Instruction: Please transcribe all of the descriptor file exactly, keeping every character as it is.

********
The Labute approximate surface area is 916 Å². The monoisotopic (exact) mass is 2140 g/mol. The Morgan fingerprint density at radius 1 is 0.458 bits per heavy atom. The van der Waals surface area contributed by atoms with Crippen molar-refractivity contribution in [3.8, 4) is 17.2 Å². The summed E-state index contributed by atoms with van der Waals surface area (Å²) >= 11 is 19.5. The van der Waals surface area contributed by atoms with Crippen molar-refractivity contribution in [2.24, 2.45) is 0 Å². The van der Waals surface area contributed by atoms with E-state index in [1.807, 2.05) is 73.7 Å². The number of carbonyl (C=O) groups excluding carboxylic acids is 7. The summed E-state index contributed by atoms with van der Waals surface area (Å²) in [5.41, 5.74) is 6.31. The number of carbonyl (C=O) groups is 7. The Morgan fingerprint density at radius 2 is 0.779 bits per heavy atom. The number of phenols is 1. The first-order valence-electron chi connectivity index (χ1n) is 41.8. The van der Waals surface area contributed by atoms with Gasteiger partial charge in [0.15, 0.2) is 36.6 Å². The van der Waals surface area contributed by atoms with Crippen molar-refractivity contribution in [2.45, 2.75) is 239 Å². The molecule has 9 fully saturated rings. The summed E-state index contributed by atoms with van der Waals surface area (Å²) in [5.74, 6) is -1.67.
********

The Labute approximate surface area is 916 Å². The monoisotopic (exact) mass is 2140 g/mol. The Morgan fingerprint density at radius 1 is 0.458 bits per heavy atom. The van der Waals surface area contributed by atoms with Crippen molar-refractivity contribution in [3.8, 4) is 17.2 Å². The summed E-state index contributed by atoms with van der Waals surface area (Å²) >= 11 is 19.5. The van der Waals surface area contributed by atoms with Crippen molar-refractivity contribution in [2.24, 2.45) is 0 Å². The van der Waals surface area contributed by atoms with E-state index in [1.807, 2.05) is 73.7 Å². The number of carbonyl (C=O) groups excluding carboxylic acids is 7. The summed E-state index contributed by atoms with van der Waals surface area (Å²) in [5.41, 5.74) is 6.31. The number of carbonyl (C=O) groups is 7. The Morgan fingerprint density at radius 2 is 0.779 bits per heavy atom. The number of phenols is 1. The first-order valence-electron chi connectivity index (χ1n) is 41.8. The van der Waals surface area contributed by atoms with Gasteiger partial charge in [0.15, 0.2) is 36.6 Å². The van der Waals surface area contributed by atoms with Crippen molar-refractivity contribution in [2.45, 2.75) is 239 Å². The molecule has 9 fully saturated rings. The summed E-state index contributed by atoms with van der Waals surface area (Å²) in [5.74, 6) is -1.67.